The Washington PostDemocracy Dies in Darkness

Chinese scientist filed covid sequence weeks before official release, records show

People wear protective suits in April 2020 at a cemetery in Wuhan, China, then the epicenter of the country’s covid-19 cases. (Aly Song/Reuters)
4 min

A Chinese scientist sought to publish the genetic profile of the coronavirus two weeks before Beijing formally released the sequence, according to federal documents shared with a congressional committee and released Wednesday. The delay may have slowed researchers’ work on tests, treatments and vaccines to combat the virus.

The report raises new questions about how Chinese officials and scientists shared information in the earliest days of the pandemic as the virus quickly spread through their country, although experts cautioned that it does not offer substantive insight into the pandemic’s origins.

On Dec. 28, 2019, Lili Ren, a virologist at the Institute of Pathogen Biology of the Chinese Academy of Medical Sciences in Beijing, submitted a genetic sequence of the SARS-CoV-2 virus to GenBank, a publicly accessible database of genetic sequences overseen by the U.S. National Institutes of Health. GenBank’s review process flagged the submission three days later, alerting Ren in an email that her submission was incomplete and requesting that she provide additional annotations. Ren’s submission was deleted from GenBank’s processing queue on Jan. 16, 2020, after Ren did not resubmit the information with the requested annotations.

A separate team of Chinese researchers submitted a “nearly identical” genetic sequence of SARS-CoV-2 to GenBank that was published on Jan. 12, 2020. That was according to a letter that Melanie Anne Egorin, a senior official at the Department of Health and Human Services, sent to House Energy and Commerce Committee leaders and that was made public Wednesday.

Ren did not immediately respond to an email Wednesday requesting comment. Her submission and emailed replies from GenBank were released by congressional Republicans who have been investigating the origins of the coronavirus pandemic.

Public health experts who reviewed the documents said the episode illustrated a missed opportunity to learn more about the virus at the beginning of the global health emergency.

The failure to publish the genetic sequence submitted by Ren is “retroactively painful,” said Jesse Bloom, a virologist at the Fred Hutchinson Cancer Center in Seattle. Bloom noted that researchers were depending on genetic sequences to begin developing medical interventions to combat the coronavirus and argued that earlier access to the information would have expedited new tests and vaccines.

“That two weeks would have made a tangible difference in quite a few people’s lives,” Bloom said.

The genetic sequence of SARS-CoV-2 that Ren tried to publish in December 2019 — days before Bloom and other experts said they started closely tracking the outbreak of a novel respiratory virus in China — was never publicly accessible for the researchers and laboratory staff who browse GenBank, which federal officials said contains more than 3.8 billion published records.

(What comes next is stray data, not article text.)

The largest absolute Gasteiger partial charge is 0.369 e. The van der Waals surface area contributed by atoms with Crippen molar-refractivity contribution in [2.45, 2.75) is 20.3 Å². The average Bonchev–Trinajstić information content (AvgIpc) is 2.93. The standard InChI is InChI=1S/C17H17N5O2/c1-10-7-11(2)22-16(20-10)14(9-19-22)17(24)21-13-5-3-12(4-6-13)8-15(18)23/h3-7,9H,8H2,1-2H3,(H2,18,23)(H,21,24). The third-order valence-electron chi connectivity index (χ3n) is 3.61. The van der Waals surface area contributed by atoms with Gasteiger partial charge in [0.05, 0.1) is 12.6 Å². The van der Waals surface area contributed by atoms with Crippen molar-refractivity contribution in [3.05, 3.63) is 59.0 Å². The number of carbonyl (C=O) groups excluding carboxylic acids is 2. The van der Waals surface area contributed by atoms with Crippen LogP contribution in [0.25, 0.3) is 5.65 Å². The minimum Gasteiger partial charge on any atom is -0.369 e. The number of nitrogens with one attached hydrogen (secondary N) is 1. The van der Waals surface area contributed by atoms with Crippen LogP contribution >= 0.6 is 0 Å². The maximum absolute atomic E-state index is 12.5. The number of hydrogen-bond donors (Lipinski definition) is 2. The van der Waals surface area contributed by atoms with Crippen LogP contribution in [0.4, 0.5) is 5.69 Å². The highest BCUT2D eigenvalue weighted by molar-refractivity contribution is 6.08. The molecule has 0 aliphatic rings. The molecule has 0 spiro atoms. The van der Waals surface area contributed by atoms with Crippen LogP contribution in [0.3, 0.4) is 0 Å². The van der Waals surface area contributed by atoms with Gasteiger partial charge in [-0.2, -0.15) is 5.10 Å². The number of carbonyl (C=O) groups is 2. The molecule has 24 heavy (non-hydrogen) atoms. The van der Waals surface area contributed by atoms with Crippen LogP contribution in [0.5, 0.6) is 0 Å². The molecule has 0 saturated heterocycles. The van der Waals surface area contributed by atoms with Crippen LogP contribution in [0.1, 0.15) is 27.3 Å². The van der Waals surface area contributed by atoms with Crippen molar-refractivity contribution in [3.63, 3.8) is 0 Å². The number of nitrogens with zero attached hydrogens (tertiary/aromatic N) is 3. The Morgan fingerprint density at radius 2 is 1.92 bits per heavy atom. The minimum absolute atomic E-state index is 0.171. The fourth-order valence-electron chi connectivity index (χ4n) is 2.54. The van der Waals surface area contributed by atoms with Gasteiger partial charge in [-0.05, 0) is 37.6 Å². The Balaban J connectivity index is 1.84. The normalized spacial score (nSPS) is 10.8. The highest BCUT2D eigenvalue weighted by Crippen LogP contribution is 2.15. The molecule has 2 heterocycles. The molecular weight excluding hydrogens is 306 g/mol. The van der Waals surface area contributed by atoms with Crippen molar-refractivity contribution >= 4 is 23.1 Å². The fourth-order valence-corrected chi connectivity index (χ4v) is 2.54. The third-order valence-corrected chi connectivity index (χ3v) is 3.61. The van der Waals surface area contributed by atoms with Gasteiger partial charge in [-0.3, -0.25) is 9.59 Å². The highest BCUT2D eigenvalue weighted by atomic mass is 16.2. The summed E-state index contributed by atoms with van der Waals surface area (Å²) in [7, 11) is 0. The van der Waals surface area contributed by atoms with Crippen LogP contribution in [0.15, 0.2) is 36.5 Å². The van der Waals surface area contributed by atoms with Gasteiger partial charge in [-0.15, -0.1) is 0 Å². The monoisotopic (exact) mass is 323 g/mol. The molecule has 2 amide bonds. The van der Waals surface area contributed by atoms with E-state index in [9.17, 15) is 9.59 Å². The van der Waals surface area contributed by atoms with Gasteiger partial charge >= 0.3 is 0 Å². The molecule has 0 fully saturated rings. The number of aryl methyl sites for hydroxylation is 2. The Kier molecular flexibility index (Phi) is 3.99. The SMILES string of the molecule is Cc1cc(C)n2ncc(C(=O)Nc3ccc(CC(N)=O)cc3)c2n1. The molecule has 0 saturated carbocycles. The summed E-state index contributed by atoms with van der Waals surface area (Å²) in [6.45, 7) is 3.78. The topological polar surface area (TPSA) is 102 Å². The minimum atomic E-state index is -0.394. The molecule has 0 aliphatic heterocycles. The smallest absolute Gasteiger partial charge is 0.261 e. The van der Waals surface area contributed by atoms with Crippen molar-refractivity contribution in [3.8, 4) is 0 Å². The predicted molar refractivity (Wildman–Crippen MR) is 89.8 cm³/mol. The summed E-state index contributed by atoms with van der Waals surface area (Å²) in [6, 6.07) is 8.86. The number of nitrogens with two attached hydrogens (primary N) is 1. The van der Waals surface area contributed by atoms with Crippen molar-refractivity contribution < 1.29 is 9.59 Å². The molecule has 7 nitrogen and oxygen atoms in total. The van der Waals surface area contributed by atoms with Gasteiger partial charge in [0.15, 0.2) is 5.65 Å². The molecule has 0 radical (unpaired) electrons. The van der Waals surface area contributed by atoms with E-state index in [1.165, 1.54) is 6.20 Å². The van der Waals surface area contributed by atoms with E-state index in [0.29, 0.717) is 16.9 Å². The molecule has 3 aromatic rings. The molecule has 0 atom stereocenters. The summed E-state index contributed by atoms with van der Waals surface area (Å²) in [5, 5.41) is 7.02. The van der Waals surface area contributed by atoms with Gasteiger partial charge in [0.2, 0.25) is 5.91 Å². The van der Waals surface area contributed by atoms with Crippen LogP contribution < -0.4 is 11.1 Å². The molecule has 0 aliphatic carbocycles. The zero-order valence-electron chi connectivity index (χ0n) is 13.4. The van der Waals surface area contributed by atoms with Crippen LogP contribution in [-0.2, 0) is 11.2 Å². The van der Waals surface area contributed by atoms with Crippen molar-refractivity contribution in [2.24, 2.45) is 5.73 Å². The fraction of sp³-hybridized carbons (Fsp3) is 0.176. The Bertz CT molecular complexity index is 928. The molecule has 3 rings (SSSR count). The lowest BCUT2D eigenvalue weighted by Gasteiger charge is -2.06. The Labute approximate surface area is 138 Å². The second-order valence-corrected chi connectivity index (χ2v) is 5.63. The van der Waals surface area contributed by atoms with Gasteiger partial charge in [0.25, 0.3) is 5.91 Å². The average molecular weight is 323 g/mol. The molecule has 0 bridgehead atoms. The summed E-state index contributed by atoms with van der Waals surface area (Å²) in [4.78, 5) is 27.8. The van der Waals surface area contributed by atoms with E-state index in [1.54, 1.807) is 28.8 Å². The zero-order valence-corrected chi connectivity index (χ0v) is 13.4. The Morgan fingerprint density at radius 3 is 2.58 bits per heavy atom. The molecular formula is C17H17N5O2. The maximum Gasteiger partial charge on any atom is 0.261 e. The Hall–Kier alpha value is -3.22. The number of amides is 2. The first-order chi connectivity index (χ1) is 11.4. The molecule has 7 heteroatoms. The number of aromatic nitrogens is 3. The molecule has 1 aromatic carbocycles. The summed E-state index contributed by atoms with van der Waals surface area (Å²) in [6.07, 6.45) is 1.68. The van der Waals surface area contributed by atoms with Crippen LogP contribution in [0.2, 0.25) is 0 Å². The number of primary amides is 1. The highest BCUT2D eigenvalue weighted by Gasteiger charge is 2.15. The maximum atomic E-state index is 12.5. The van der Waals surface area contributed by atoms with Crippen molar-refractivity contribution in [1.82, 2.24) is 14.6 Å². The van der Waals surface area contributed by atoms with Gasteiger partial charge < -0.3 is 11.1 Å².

The Wall Street Journal first reported on Ren’s submission to GenBank.

In a statement, House Energy and Commerce Chair Cathy McMorris Rodgers (R-Wash.), health subcommittee chair Brett Guthrie (R-Ky.) and oversight subcommittee chair Morgan Griffith (R-Va.) said the finding raises further questions about whether Chinese officials have been forthcoming about the virus.

“The American people deserve to know the truth about the origins of SARS-CoV-2, and our investigation has uncovered numerous causes for concern, including how taxpayers’ dollars are spent, how our government’s public health agencies operate, and the need for more oversight into research grants to foreign scientists,” the Republicans said.

Former Food and Drug Administration commissioner Scott Gottlieb, who has written about Chinese scientists’ efforts to sequence the virus in mid-December 2019, said the documents bolster experts’ understanding of how some Chinese physicians and researchers were trying to share information before government officials clamped down on those efforts.

“There’s clear evidence now that there were many efforts underway to sequence this virus much earlier than first reported … and those are just the efforts we know about,” Gottlieb said in an interview Wednesday. He added that he was more concerned by Chinese leaders’ reaction in early January 2020 to instruct local laboratories not to publish genomic information related to the virus, stifling communication.

“That is what we need to get to the bottom of — why the normal activity you’d expect among scientists trying to investigate an unusual pathogen got squelched by government authorities,” Gottlieb said.

Several experts said that a Chinese scientist’s efforts to share information early about the virus did not influence their views on whether the pandemic began with a laboratory leak in China, as some scientists and politicians have theorized.

“I don’t think this submission tells us anything about the origin of SARS-CoV-2,” Bloom said. “What I think this shows … [is] the Chinese government wasn’t immediately transparent about how quickly they learned about the cause of this outbreak.”